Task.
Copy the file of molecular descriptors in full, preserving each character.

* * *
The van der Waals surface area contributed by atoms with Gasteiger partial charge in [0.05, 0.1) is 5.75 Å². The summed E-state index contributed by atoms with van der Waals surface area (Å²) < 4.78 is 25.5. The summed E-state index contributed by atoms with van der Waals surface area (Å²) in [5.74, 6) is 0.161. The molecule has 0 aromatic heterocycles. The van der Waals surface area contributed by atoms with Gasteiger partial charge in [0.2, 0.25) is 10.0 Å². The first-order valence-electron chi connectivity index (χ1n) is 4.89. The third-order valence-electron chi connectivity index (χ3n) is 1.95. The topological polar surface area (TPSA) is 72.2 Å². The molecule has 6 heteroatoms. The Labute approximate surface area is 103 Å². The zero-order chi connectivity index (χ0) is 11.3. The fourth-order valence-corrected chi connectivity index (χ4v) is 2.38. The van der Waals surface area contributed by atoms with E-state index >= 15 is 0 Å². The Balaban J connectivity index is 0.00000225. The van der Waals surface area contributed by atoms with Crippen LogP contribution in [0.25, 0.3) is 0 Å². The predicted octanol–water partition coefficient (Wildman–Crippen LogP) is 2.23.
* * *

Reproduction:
The van der Waals surface area contributed by atoms with Gasteiger partial charge in [0.05, 0.1) is 5.75 Å². The summed E-state index contributed by atoms with van der Waals surface area (Å²) < 4.78 is 25.5. The summed E-state index contributed by atoms with van der Waals surface area (Å²) in [5.74, 6) is 0.161. The molecule has 0 aromatic heterocycles. The van der Waals surface area contributed by atoms with Gasteiger partial charge in [0.2, 0.25) is 10.0 Å². The first-order valence-electron chi connectivity index (χ1n) is 4.89. The third-order valence-electron chi connectivity index (χ3n) is 1.95. The topological polar surface area (TPSA) is 72.2 Å². The molecule has 6 heteroatoms. The Labute approximate surface area is 103 Å². The zero-order chi connectivity index (χ0) is 11.3. The fourth-order valence-corrected chi connectivity index (χ4v) is 2.38. The van der Waals surface area contributed by atoms with E-state index >= 15 is 0 Å². The Balaban J connectivity index is 0.00000225. The van der Waals surface area contributed by atoms with Crippen LogP contribution in [0.25, 0.3) is 0 Å². The predicted octanol–water partition coefficient (Wildman–Crippen LogP) is 2.23.